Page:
The algorithm is a primal-dual algorithm, meaning that both the primal and the dual programs are solved simultaneously. It can be considered a Newton-like method, applied to the linear-quadratic system F(x,y,z,s,w) = 0 in Equation 8-7, while at the same time keeping the iterates x, z, w, and s positive, thus the name interior-point method. (The iterates are in the strictly interior region represented by the inequality constraints in Equation 8-5.)
The algorithm is a variant of the predictor-corrector algorithm proposed by Mehrotra. Consider an iterate v = [x;y;z;s;w], where [x;z;s;w] > 0 First compute the so-called prediction direction
$$\Delta {v}_{p}=-{\left({F}^{T}(v)\right)}^{-1}F(v),$$
which is the Newton direction; then the so-called corrector direction
$$\Delta {v}_{c}=-{\left({F}^{T}(v)\right)}^{-1}F\left(v+\Delta {v}_{p}\right)-\mu \widehat{e},$$
where μ > 0 is called the centering parameter and must be chosen carefully. $$\widehat{e}$$ is a zero-one vector with the ones corresponding to the quadratic equations in F(v), i.e., the perturbations are only applied to the complementarity conditions, which are all quadratic, but not to the feasibility conditions, which are all linear. The two directions are combined with a step length parameter α > 0 and update v to obtain the new iterate v^{+}:
$${v}^{+}=v+\alpha \left(\Delta {v}_{p}+\Delta {v}_{c}\right),$$
where the step length parameter α is chosen so that
v^{+} = [x^{+};y^{+};z^{+};s^{+};w^{+}]
satisfies
[x^{+};z^{+};s^{+};w^{+}] > 0.
In solving for the preceding predictor/corrector directions,
the algorithm computes a (sparse) direct factorization on a modification
of the Cholesky factors of A·A^{T}.
If A has dense columns, it instead uses the Sherman-Morrison
formula. If that solution is not adequate (the residual is too large),
it performs an LDL factorization of an augmented system form of the
step equations to find a solution. (See Example
4 — The Structure of D in the MATLAB^{®} ldl
function
reference page.)
The algorithm then loops until the iterates converge. The main stopping criteria is a standard one:
$$\frac{\Vert {r}_{b}\Vert}{\mathrm{max}\left(1,\Vert b\Vert \right)}+\frac{\Vert {r}_{f}\Vert}{\mathrm{max}\left(1,\Vert f\Vert \right)}+\frac{\Vert {r}_{u}\Vert}{\mathrm{max}\left(1,\Vert u\Vert \right)}+\frac{\left|{f}^{T}x-{b}^{T}y+{u}^{T}w\right|}{\mathrm{max}\left(1,\left|{f}^{T}x\right|,\left|{b}^{T}y-{u}^{T}w\right|\right)}\le tol,$$
where
$$\begin{array}{c}{r}_{b}=Ax-b\\ {r}_{f}={A}^{T}y-w+z-f\\ {r}_{u}=x+s-u\end{array}$$
are the primal residual, dual residual, and upper-bound feasibility respectively, and
$${f}^{T}x-{b}^{T}y+{u}^{T}w$$
is the difference between the primal and dual objective values, and tol is some tolerance. The sum in the stopping criteria measures the total relative errors in the optimality conditions in Equation 8-7.
The algorithm begins by attempting to simplify the problem by removing redundancies and simplifying constraints. The tasks performed during the presolve step include:
Check if any variables have equal upper and lower bounds. If so, check for feasibility, and then fix and remove the variables.
Check if any linear inequality constraint involves just one variable. If so, check for feasibility, and change the linear constraint to a bound.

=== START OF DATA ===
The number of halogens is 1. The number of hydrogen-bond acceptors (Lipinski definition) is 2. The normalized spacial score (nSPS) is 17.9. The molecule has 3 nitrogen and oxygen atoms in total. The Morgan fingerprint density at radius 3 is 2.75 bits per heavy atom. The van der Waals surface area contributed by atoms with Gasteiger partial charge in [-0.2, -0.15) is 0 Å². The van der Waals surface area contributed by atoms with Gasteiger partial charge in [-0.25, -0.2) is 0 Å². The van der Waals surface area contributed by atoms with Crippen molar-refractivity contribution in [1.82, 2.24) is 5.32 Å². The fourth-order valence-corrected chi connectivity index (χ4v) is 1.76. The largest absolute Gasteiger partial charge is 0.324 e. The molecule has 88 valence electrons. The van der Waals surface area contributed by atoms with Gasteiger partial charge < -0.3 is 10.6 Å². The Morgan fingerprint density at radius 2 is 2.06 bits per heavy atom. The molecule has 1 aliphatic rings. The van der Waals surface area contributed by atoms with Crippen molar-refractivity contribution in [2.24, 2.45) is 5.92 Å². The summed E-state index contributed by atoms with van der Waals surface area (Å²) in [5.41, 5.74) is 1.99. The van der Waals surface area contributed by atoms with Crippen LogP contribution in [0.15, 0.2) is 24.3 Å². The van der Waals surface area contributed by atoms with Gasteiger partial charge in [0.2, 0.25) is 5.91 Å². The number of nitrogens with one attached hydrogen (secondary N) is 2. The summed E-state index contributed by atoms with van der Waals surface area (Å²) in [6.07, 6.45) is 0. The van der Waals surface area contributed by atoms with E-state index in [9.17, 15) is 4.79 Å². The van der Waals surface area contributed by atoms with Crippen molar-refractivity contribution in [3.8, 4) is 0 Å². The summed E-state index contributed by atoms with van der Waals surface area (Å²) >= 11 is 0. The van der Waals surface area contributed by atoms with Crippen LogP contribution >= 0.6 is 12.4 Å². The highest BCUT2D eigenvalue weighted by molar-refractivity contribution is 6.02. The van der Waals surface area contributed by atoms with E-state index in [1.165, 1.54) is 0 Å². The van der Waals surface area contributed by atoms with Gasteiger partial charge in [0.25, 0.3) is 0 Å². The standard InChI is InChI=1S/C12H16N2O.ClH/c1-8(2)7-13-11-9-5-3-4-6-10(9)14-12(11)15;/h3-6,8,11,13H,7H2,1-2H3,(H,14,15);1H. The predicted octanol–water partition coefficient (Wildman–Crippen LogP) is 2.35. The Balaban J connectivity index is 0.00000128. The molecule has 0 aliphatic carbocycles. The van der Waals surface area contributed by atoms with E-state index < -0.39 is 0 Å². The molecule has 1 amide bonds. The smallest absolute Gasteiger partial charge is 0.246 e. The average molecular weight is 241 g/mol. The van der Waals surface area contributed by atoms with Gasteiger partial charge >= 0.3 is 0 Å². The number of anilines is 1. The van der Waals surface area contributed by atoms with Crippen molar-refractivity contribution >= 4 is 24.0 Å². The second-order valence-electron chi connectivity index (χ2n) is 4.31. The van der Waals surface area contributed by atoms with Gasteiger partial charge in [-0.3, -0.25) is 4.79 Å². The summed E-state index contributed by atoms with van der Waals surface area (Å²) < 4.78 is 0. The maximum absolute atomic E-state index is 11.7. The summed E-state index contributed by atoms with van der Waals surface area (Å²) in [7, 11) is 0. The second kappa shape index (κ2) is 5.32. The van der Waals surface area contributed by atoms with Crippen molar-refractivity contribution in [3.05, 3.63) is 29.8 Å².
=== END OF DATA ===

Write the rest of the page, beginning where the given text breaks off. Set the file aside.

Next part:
Check if any linear equality constraint involves just one variable. If so, check for feasibility, and then fix and remove the variable.
Check if any linear constraint matrix has zero rows. If so, check for feasibility, and delete the rows.
Check if the bounds and linear constraints are consistent.
Check if any variables appear only as linear terms in the objective function and do not appear in any linear constraint. If so, check for feasibility and boundedness, and fix the variables at their appropriate bounds.
Change any linear inequality constraints to linear equality constraints by adding slack variables.
If algorithm detects an infeasible or unbounded problem, it halts and issues an appropriate exit message.
The algorithm might arrive at a single feasible point, which represents the solution.
If the algorithm does not detect an infeasible or unbounded problem in the presolve step, it continues, if necessary, with the other steps. At the end, the algorithm reconstructs the original problem, undoing any presolve transformations. This final step is the postsolve step.
For simplicity, the algorithm shifts all lower bounds to zero.
While these preprocessing steps can do much to speed up the iterative part of the algorithm, if the Lagrange multipliers are required, the preprocessing steps must be undone since the multipliers calculated during the algorithm are for the transformed problem, and not the original. Thus, if the multipliers are not requested, this transformation back is not computed, and might save some time computationally.
linprog
AlgorithmThe medium-scale active-set linear programming algorithm is a variant of the sequential quadratic programming algorithm used by fmincon (Sequential Quadratic Programming (SQP)). The difference is that the quadratic term is set to zero.
At each major iteration of the SQP method,
a QP problem of the following form is solved, where A_{i} refers
to the i
th row of the m-by-n matrix A.
$$\begin{array}{c}\underset{d\in {\Re}^{n}}{\mathrm{min}}q(d)={c}^{T}d,\\ {A}_{i}d={b}_{i},\text{}i=1,\mathrm{...},{m}_{e}\\ {A}_{i}d\le {b}_{i},\text{}i={m}_{e}+1,\mathrm{...},m.\end{array}$$